For a few like ourselves, ever so slightly inebriated and looking forward to another few inside, this hindrance in our path lead to some rather uncouth retorts. Which I have to say the disciples were oblivious too ... no doubt well trained to deal with heathens such as ourselves!

The next obstacle was a line of police and stewards who were checking we had tickets in order to proceed any further. Rounding a temporary path, as external work to Windsor is not complete, we were met by another line checking tickets and confiscating Irish Tricolours as they were not allowed. When questioned why, the stewards responded with the well known Nuremburg syndrome that was first witnessed at the post-war Nazi trials ... only following orders!

*****A policy that wasn’t reciprocated across the pitch where the Coleraine supporters and their Union Jack and Unionist 6 county flags were in clear view. And a policy that lead to one of those in our group remark that at least unlike the RUC, the PSNI were no longer beating the backs of the legs of you with their batons and telling you to move along as you walked to the various soccer grounds around the North....times had changed indeed!

Entering Windsor, is like entering any other sporting ground, you are immediately hit with the dull and lifeless grey concrete stanchions of the stand. Standing underneath and a quick look around and we spotted an outlet that was selling beer.

A quick dash up to the queue and before a minute had passed and we hadn’t budged the retail unit staff announced that there was no more beer, only soft drinks!

Much cursing and muttering followed only to be interrupted by one fan shouting that there is beer available on up the stand in another retail unit....we didn’t budge as all those in front of us made the dash and there was no way there was going to beer for everyone by the time we would have been served.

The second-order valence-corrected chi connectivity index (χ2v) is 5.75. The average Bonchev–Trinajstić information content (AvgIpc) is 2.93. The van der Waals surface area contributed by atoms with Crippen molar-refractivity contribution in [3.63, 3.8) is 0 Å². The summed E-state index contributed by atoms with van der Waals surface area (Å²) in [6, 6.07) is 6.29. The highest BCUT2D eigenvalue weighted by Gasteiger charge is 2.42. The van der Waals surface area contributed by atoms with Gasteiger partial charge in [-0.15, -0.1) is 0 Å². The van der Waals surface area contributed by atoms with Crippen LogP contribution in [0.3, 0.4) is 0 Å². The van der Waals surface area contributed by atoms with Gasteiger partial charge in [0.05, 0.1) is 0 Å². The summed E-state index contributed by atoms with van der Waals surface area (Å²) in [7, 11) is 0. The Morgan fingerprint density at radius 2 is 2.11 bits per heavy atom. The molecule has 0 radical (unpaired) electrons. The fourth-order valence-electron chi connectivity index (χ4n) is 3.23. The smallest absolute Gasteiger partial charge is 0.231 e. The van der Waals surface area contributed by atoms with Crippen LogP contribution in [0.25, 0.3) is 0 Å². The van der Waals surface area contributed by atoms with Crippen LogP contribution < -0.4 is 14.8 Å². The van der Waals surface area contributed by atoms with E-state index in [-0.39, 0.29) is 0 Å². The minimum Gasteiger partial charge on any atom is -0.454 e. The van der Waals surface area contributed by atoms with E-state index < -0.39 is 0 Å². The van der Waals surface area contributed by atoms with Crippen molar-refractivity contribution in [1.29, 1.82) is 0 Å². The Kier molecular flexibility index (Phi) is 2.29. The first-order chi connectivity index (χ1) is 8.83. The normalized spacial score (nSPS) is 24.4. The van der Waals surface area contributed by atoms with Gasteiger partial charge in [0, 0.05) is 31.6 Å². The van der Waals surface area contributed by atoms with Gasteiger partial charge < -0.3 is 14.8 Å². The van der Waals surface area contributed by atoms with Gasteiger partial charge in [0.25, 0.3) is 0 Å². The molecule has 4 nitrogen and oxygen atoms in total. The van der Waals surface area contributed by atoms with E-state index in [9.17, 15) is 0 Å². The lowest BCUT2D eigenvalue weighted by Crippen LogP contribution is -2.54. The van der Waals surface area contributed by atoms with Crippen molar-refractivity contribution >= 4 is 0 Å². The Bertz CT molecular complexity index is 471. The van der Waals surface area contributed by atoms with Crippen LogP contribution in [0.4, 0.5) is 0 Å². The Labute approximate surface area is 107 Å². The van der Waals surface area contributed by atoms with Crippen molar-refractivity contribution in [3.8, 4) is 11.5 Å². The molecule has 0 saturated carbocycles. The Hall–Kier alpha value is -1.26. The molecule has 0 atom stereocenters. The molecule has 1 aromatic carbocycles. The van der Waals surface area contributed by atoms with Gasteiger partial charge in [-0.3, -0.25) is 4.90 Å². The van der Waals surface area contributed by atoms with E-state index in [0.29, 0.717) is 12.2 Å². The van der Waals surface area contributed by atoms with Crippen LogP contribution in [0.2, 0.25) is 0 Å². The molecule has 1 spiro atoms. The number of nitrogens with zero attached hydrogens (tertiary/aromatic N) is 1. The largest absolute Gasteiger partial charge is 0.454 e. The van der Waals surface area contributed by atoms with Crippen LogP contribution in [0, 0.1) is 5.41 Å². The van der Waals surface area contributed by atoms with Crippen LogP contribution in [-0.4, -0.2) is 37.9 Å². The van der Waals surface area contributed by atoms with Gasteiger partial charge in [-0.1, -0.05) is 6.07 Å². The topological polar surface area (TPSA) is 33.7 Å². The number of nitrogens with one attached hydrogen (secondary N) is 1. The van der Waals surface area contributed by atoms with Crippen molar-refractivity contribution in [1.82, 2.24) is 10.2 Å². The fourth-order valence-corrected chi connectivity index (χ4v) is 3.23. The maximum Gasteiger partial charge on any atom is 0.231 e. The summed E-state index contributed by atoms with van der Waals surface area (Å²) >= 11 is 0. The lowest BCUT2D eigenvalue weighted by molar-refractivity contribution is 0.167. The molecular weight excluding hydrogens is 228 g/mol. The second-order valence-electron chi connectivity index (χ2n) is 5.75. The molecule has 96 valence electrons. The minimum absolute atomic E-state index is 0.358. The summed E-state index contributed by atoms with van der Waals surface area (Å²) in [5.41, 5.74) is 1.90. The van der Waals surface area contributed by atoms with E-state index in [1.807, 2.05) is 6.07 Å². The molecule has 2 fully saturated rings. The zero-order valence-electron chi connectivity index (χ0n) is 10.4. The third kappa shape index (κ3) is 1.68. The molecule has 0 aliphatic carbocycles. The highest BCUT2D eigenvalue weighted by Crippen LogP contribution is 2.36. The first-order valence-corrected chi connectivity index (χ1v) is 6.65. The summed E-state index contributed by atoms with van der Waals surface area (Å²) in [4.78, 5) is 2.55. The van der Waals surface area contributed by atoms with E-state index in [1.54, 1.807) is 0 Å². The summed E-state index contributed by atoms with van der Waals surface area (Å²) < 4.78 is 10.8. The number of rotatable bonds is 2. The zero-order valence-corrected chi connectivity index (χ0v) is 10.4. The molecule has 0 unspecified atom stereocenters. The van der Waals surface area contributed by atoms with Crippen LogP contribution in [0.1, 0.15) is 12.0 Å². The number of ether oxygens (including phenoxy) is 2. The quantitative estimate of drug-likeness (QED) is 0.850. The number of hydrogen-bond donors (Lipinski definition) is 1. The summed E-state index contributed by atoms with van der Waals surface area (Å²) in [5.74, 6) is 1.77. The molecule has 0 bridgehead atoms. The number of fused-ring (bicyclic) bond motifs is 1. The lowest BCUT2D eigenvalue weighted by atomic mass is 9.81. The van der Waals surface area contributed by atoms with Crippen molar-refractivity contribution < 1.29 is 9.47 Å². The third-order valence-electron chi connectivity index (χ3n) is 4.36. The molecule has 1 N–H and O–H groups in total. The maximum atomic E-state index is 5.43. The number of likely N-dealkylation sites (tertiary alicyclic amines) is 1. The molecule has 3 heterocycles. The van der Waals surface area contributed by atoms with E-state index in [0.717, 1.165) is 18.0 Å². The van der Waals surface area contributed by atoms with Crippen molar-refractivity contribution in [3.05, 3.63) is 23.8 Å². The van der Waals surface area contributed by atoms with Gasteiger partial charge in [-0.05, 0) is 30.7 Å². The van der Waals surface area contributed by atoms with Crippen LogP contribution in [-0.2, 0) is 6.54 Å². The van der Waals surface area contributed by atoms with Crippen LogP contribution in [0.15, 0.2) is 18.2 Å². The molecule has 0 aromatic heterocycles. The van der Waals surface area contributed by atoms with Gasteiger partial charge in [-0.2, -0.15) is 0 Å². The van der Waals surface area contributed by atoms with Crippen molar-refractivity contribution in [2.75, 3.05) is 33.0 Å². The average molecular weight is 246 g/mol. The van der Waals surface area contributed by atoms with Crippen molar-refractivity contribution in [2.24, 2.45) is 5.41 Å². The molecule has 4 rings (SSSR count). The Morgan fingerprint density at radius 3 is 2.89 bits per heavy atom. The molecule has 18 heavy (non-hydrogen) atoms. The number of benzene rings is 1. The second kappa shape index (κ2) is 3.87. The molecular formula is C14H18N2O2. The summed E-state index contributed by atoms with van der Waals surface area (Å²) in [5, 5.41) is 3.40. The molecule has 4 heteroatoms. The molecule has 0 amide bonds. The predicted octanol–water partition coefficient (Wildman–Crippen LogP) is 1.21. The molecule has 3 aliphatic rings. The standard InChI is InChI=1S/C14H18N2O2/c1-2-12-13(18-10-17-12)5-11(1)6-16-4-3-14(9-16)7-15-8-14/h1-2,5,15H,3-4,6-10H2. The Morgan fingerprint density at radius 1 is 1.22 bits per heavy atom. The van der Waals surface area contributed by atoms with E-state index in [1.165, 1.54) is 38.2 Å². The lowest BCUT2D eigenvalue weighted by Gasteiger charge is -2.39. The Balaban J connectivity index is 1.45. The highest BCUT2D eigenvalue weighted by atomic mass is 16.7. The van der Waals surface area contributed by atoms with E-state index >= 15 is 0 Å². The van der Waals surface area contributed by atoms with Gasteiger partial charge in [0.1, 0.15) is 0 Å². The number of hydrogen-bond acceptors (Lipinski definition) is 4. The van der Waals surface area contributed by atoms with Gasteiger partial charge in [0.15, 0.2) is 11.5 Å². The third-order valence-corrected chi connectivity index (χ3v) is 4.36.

We stood around for a few minutes wondering what to do and contemplating the prospects of a sober afternoon when a member of staff came towards us with what only can be described as a bread tray loaded with plastic bottles of Budwiser beer. I made a quick dash to the counter and was in contention to be served.

The fan beside me ordered 6 bottles of beer and two bottles of water. The young staff member serving pulled the plastic bottles of Bud and poured them in to plastic glasses before handing them at a this time the retail unit was swamped with fans looking for a beer and the crush was starting to be felt by those of us at the front and the security stewards realising what was happening began to implement some form of crowd control.

Meanwhile the 6 bottles were poured and the young staff member being directed for two bottles of water also turned and walked away over to the fridge. While he was over there the 6 bottles disappeared back in to the dense crowd. He turned around and not seeing his customer and amid all the din shouted out who ordered the two bottles of water? I helped him out by informing him it was the same guy who ordered the 6 bottles of beer and who had now disappeared in to the crowd....he looked forlorn but then served me all the while keeping a very beady eye on me even though I told him I wouldn’t be doing the same thing...once bitten twice shy I suppose!

Beers drunk and match time approaching up we went to our unallocated seats and we ended up right bang in the middle of the stand...a perfect view.